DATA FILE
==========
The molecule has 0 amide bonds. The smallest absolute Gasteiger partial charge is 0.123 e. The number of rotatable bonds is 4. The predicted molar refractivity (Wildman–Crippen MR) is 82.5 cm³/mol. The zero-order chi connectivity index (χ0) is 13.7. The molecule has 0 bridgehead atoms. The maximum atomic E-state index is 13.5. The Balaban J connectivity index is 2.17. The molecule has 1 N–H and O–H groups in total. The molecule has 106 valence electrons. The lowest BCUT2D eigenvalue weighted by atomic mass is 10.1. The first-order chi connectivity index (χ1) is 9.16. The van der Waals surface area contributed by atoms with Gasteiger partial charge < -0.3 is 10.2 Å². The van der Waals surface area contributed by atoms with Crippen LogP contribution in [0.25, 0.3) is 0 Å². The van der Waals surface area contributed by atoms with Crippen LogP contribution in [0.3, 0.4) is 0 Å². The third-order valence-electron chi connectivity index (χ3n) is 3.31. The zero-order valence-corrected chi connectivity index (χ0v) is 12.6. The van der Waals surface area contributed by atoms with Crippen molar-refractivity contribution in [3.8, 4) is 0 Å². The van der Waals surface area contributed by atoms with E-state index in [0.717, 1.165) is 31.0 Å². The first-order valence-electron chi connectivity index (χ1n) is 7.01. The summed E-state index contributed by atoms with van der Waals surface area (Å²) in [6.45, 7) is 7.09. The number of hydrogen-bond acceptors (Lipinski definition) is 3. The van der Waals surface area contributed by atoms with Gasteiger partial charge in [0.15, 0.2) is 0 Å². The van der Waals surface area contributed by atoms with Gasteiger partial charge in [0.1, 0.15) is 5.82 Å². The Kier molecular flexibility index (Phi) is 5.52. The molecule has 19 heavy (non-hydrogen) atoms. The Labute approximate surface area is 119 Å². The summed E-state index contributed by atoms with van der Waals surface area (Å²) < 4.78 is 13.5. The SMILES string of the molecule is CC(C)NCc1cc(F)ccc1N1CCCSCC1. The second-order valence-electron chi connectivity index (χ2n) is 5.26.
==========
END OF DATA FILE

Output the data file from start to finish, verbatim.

The molecule has 0 amide bonds. The smallest absolute Gasteiger partial charge is 0.123 e. The number of rotatable bonds is 4. The predicted molar refractivity (Wildman–Crippen MR) is 82.5 cm³/mol. The zero-order chi connectivity index (χ0) is 13.7. The molecule has 0 bridgehead atoms. The maximum atomic E-state index is 13.5. The Balaban J connectivity index is 2.17. The molecule has 1 N–H and O–H groups in total. The molecule has 106 valence electrons. The lowest BCUT2D eigenvalue weighted by atomic mass is 10.1. The first-order chi connectivity index (χ1) is 9.16. The van der Waals surface area contributed by atoms with Gasteiger partial charge < -0.3 is 10.2 Å². The van der Waals surface area contributed by atoms with Crippen LogP contribution in [0.25, 0.3) is 0 Å². The van der Waals surface area contributed by atoms with Crippen LogP contribution in [0.3, 0.4) is 0 Å². The third-order valence-electron chi connectivity index (χ3n) is 3.31. The zero-order valence-corrected chi connectivity index (χ0v) is 12.6. The van der Waals surface area contributed by atoms with Crippen molar-refractivity contribution in [3.8, 4) is 0 Å². The van der Waals surface area contributed by atoms with E-state index in [0.717, 1.165) is 31.0 Å². The first-order valence-electron chi connectivity index (χ1n) is 7.01. The summed E-state index contributed by atoms with van der Waals surface area (Å²) in [6.45, 7) is 7.09. The number of hydrogen-bond acceptors (Lipinski definition) is 3. The van der Waals surface area contributed by atoms with Gasteiger partial charge in [0.15, 0.2) is 0 Å². The van der Waals surface area contributed by atoms with Gasteiger partial charge in [0.1, 0.15) is 5.82 Å². The Kier molecular flexibility index (Phi) is 5.52. The molecule has 19 heavy (non-hydrogen) atoms. The Labute approximate surface area is 119 Å². The summed E-state index contributed by atoms with van der Waals surface area (Å²) < 4.78 is 13.5. The SMILES string of the molecule is CC(C)NCc1cc(F)ccc1N1CCCSCC1. The second-order valence-electron chi connectivity index (χ2n) is 5.26.